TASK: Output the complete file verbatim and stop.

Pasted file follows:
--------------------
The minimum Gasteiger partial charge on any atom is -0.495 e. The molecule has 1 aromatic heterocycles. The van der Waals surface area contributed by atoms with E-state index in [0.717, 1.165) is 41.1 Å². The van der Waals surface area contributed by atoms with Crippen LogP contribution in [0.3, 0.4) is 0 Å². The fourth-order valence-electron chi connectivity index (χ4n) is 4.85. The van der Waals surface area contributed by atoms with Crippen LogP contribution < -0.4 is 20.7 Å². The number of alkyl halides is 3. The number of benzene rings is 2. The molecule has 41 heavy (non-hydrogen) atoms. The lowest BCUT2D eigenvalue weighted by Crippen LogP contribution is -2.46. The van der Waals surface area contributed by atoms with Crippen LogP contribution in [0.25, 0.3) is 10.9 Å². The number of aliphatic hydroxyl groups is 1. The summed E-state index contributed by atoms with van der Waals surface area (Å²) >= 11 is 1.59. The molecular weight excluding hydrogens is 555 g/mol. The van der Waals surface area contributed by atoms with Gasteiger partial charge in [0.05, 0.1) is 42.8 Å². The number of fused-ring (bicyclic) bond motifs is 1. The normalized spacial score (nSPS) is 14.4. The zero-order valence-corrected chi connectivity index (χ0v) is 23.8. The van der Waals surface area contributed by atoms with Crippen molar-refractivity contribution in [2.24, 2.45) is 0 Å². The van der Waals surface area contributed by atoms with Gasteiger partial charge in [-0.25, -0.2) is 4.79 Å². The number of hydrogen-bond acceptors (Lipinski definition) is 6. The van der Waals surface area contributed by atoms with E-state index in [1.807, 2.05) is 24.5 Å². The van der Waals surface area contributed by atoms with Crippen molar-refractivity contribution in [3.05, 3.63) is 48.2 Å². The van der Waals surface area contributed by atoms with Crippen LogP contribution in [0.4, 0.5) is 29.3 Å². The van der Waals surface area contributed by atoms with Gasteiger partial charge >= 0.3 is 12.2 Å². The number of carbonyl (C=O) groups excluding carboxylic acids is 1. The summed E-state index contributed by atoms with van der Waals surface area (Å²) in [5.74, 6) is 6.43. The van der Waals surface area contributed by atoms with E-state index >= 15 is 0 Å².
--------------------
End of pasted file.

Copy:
The minimum Gasteiger partial charge on any atom is -0.495 e. The molecule has 1 aromatic heterocycles. The van der Waals surface area contributed by atoms with E-state index in [0.717, 1.165) is 41.1 Å². The van der Waals surface area contributed by atoms with Crippen LogP contribution in [0.3, 0.4) is 0 Å². The fourth-order valence-electron chi connectivity index (χ4n) is 4.85. The van der Waals surface area contributed by atoms with Crippen LogP contribution < -0.4 is 20.7 Å². The number of alkyl halides is 3. The number of benzene rings is 2. The molecule has 41 heavy (non-hydrogen) atoms. The lowest BCUT2D eigenvalue weighted by Crippen LogP contribution is -2.46. The van der Waals surface area contributed by atoms with Crippen LogP contribution in [0.25, 0.3) is 10.9 Å². The number of aliphatic hydroxyl groups is 1. The summed E-state index contributed by atoms with van der Waals surface area (Å²) >= 11 is 1.59. The molecular weight excluding hydrogens is 555 g/mol. The van der Waals surface area contributed by atoms with Gasteiger partial charge in [0.05, 0.1) is 42.8 Å². The number of fused-ring (bicyclic) bond motifs is 1. The normalized spacial score (nSPS) is 14.4. The zero-order valence-corrected chi connectivity index (χ0v) is 23.8. The van der Waals surface area contributed by atoms with Crippen molar-refractivity contribution in [2.24, 2.45) is 0 Å². The van der Waals surface area contributed by atoms with Gasteiger partial charge in [-0.25, -0.2) is 4.79 Å². The number of hydrogen-bond acceptors (Lipinski definition) is 6. The van der Waals surface area contributed by atoms with E-state index in [1.807, 2.05) is 24.5 Å². The van der Waals surface area contributed by atoms with Crippen molar-refractivity contribution in [3.05, 3.63) is 48.2 Å². The van der Waals surface area contributed by atoms with Crippen LogP contribution in [0.4, 0.5) is 29.3 Å². The van der Waals surface area contributed by atoms with Gasteiger partial charge >= 0.3 is 12.2 Å². The number of carbonyl (C=O) groups excluding carboxylic acids is 1. The summed E-state index contributed by atoms with van der Waals surface area (Å²) in [5.74, 6) is 6.43. The van der Waals surface area contributed by atoms with E-state index >= 15 is 0 Å².